wogma rating: Add to 'must watch' list (?)
Whether or not you have a political opinion; whether or not you are actively involved in politics; you are certainly affected by what goes on in the political parties. This is a gutsy view of the current behind-the-scene in Maharashtra. Strong dialogue, serious material and yet not preachy - we are exposed to a part of what makes this world filthy - good ol' dirty politics.Read more
- meeta, a part of the audience
A line in one of the songs translates to -
There's no foreigner to burn you,
Nor a Gandhi to put out the fire
- Implying of course, that there's a fire for sure. You have created it, you need to put it out. There's no enemy and no savior other than you.
Zhenda tells you what this fire is, in current-day Maharashtra. The political situation created by the power-controllers in the system, and the resultant change in social dynamics of the common man, including the party-workers. And it does so pretty efficiently and effectively.
Some powerful, smart dialogues, some realistic performances, and a story that could be as real as possible - Zhenda is an intriguing affair right from the beginning. The first few minutes create curiosity about the complex political mesh prevailing in the state. And then you are introduced to nitty-gritty using a few representative examples - a couple of party-workers, an aspiring politician, their friends, family, and other supporters.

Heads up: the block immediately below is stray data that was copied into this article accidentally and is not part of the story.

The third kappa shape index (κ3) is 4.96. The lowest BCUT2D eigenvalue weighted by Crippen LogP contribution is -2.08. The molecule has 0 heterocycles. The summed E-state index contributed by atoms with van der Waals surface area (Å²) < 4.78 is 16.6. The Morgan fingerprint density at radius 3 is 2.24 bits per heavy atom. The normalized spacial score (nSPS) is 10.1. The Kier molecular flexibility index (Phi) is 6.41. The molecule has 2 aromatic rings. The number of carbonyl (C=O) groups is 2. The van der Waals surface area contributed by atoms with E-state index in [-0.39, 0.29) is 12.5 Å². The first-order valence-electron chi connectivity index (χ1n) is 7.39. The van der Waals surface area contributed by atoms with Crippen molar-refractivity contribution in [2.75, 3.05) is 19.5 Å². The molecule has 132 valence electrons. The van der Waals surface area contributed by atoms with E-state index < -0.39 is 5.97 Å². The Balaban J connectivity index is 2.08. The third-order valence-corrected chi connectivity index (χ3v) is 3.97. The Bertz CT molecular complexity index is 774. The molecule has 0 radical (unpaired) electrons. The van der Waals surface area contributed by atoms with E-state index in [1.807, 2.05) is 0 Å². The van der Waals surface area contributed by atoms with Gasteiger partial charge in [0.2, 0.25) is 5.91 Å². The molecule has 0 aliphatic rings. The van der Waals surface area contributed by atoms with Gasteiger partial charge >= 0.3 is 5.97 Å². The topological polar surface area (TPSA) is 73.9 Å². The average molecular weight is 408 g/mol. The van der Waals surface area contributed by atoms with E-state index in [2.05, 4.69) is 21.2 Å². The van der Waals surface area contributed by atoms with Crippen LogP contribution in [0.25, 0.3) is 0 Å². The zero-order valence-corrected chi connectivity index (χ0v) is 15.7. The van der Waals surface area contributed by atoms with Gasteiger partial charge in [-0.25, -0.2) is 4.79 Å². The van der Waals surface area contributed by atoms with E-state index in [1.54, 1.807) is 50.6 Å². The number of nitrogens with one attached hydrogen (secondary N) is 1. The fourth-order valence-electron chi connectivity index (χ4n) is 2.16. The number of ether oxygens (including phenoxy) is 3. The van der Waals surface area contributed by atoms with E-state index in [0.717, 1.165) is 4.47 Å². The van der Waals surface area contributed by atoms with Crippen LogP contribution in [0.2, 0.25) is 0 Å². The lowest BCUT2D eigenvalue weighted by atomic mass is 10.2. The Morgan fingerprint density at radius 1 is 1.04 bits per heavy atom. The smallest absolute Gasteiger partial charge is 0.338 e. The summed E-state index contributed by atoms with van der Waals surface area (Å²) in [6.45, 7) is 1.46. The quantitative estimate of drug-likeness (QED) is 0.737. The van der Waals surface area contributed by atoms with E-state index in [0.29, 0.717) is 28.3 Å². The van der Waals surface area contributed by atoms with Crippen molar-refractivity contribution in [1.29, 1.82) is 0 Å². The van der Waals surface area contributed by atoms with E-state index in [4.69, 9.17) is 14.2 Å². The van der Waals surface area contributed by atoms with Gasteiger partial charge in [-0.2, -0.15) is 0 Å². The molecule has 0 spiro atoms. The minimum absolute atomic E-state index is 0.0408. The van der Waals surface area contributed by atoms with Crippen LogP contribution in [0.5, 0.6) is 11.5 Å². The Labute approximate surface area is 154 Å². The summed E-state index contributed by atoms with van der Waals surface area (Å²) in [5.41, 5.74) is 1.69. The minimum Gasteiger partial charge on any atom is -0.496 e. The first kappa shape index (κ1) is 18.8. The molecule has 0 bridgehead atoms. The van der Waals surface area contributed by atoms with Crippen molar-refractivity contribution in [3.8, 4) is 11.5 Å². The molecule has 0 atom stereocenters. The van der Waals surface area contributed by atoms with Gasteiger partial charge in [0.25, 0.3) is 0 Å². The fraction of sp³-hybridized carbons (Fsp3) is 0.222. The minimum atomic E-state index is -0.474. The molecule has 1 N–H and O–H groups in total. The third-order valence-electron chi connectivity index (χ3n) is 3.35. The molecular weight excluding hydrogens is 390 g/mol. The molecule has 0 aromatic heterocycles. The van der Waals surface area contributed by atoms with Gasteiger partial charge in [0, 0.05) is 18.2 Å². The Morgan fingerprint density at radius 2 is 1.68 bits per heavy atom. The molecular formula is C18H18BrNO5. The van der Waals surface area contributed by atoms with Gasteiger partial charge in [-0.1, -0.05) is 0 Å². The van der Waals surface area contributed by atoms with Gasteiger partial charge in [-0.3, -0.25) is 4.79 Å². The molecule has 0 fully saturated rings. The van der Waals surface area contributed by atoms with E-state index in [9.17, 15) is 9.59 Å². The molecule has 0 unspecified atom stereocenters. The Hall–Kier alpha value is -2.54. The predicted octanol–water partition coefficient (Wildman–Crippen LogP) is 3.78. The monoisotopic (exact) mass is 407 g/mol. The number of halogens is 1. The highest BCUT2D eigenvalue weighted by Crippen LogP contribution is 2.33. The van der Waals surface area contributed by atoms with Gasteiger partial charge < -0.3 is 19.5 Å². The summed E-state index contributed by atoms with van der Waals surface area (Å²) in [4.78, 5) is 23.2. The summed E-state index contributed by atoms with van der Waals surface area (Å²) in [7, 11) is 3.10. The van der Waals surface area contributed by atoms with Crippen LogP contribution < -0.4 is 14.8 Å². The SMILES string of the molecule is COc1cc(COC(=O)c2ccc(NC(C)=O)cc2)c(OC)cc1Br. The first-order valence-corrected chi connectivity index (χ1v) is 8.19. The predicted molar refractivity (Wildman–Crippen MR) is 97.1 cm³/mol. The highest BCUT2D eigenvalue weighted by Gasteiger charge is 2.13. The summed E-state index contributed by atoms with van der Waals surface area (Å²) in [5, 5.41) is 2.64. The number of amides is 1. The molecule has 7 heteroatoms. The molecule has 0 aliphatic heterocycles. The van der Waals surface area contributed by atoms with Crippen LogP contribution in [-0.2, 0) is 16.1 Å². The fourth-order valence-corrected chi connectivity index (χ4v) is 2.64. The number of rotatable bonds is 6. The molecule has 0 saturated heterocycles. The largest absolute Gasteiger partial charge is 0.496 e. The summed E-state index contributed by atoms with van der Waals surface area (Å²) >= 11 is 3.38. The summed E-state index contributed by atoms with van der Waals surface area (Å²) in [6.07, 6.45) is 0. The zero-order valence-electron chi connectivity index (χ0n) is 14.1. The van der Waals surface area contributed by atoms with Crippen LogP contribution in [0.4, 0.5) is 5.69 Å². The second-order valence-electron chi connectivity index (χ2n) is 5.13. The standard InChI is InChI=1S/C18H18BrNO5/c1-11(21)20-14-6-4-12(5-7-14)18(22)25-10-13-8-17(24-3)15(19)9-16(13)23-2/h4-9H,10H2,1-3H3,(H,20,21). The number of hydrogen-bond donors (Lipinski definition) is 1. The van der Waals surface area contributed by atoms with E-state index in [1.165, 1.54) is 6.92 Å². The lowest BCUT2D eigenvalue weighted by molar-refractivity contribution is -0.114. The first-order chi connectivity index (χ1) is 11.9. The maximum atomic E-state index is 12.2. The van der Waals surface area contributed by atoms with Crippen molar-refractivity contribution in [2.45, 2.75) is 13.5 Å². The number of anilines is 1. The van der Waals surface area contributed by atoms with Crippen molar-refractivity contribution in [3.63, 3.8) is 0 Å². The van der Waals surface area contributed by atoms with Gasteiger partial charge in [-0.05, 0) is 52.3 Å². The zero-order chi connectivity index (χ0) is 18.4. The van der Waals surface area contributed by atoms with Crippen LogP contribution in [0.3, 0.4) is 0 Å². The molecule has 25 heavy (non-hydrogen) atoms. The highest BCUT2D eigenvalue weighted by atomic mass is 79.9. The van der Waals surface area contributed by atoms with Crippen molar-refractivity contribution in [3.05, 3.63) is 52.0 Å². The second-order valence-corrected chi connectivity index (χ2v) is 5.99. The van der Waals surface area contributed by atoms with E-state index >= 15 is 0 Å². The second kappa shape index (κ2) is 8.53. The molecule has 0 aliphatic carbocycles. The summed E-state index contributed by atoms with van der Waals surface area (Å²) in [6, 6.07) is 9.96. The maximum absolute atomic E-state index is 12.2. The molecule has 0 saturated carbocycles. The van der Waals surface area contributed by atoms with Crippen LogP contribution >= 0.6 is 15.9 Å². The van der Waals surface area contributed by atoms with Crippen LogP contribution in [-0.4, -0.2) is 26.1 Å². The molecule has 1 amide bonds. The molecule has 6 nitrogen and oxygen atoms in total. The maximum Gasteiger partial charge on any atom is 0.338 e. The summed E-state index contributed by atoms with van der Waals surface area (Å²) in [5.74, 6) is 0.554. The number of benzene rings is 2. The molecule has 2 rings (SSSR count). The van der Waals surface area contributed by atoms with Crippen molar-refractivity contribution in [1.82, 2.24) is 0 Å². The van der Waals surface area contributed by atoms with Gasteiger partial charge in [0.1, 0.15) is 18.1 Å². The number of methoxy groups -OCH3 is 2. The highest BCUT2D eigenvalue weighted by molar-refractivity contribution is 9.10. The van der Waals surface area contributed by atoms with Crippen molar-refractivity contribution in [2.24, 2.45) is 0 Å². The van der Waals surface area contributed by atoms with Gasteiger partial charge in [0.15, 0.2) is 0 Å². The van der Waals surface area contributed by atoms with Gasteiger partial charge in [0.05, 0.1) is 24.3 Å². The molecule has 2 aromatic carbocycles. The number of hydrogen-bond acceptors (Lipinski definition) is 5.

It then comes down to two specific party-workers who are greatest of friends and as situation demands fall into different factions of political party. Each thinks he supports an ideology. But both are victims to blind faith and misguided loyalty.
Though it's pretty much predictable that a film making a political comment will have character arcs that can go only a certain way, but it is interesting to see each one develop. The transition of each character is marked by the function of power he controls and the priority in his life. A non-believer in politics, an ace marketing guy, gains power and his priority changes from aspiring to move to the US to something completely unthought-of for him. A completely brainwashed political party-worker realizes his worth in the political system through his negative experiences and takes control of matters. The role of family and personal career growth is somehow inversely proportionate to the power you can exude.
There are a few things that leave question marks. Is it so easy for a party-worker to go off on his own? And you try to convince yourself. Maybe - considering they aren't that valued in the first place.
But that's the film. The bravery needed to make such statements and have a story and characters so similar to real life figures is a remarkable deed in itself. To take it a step further, and take on, arguably, a political family most "popular" for taking on to violence to prove a point - the Thakareys - could be considered martyrdom, by some. But, Avdhoot Gupte does it and does it well, without flinching.
I am tempted to call it a documentary. A visual documentation of the situation created by our "leaders" in the state we live in, in the last few years. We, the ones who are not politically involved, at least not enough to join a party, are bystanders and get a peek into the lives of those who believe in their leaders with eyes closed. It is targeted towards these people and poses a question on their behalf -
Vithhalla, konta dharu me zhenda?
O Lord, which flag should I hold up (support, fight for)?
And the only answer seems to be, "none, really." I wish the unsaid mention there is "None other than your national flag, dear ones, none other than that…"
- meeta, a part of the audience
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